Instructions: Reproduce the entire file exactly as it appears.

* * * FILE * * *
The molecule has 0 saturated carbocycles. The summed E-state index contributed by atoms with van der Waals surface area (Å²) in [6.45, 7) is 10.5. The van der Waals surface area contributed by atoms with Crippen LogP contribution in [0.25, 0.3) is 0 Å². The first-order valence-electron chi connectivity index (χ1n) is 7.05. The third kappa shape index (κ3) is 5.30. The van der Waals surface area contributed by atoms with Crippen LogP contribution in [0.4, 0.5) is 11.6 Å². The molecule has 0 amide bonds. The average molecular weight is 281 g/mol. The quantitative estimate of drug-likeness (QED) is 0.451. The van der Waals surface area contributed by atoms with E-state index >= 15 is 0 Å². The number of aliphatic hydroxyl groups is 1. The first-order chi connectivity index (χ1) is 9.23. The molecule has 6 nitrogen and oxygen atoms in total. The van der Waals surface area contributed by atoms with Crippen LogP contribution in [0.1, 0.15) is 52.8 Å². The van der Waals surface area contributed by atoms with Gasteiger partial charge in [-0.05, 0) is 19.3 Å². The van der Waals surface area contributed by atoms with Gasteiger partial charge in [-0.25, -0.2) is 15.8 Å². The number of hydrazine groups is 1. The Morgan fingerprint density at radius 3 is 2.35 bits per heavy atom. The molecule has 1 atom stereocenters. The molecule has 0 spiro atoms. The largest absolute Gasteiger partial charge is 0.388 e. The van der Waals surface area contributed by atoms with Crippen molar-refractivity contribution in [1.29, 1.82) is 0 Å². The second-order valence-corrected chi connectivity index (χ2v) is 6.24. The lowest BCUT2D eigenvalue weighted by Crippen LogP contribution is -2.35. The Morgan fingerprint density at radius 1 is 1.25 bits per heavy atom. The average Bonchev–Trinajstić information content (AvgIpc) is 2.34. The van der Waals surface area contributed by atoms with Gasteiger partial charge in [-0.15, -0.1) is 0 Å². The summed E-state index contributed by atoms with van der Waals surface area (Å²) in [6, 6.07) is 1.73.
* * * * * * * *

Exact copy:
The molecule has 0 saturated carbocycles. The summed E-state index contributed by atoms with van der Waals surface area (Å²) in [6.45, 7) is 10.5. The van der Waals surface area contributed by atoms with Crippen LogP contribution in [0.25, 0.3) is 0 Å². The first-order valence-electron chi connectivity index (χ1n) is 7.05. The third kappa shape index (κ3) is 5.30. The van der Waals surface area contributed by atoms with Crippen LogP contribution in [0.4, 0.5) is 11.6 Å². The molecule has 0 amide bonds. The average molecular weight is 281 g/mol. The quantitative estimate of drug-likeness (QED) is 0.451. The van der Waals surface area contributed by atoms with E-state index >= 15 is 0 Å². The number of aliphatic hydroxyl groups is 1. The first-order chi connectivity index (χ1) is 9.23. The molecule has 6 nitrogen and oxygen atoms in total. The van der Waals surface area contributed by atoms with Crippen LogP contribution in [0.1, 0.15) is 52.8 Å². The van der Waals surface area contributed by atoms with Gasteiger partial charge in [-0.05, 0) is 19.3 Å². The van der Waals surface area contributed by atoms with Gasteiger partial charge in [-0.25, -0.2) is 15.8 Å². The number of hydrazine groups is 1. The Morgan fingerprint density at radius 3 is 2.35 bits per heavy atom. The molecule has 1 atom stereocenters. The molecule has 0 spiro atoms. The largest absolute Gasteiger partial charge is 0.388 e. The van der Waals surface area contributed by atoms with Crippen molar-refractivity contribution in [1.29, 1.82) is 0 Å². The second-order valence-corrected chi connectivity index (χ2v) is 6.24. The lowest BCUT2D eigenvalue weighted by Crippen LogP contribution is -2.35. The Morgan fingerprint density at radius 1 is 1.25 bits per heavy atom. The average Bonchev–Trinajstić information content (AvgIpc) is 2.34. The van der Waals surface area contributed by atoms with Gasteiger partial charge in [-0.15, -0.1) is 0 Å². The summed E-state index contributed by atoms with van der Waals surface area (Å²) in [6, 6.07) is 1.73.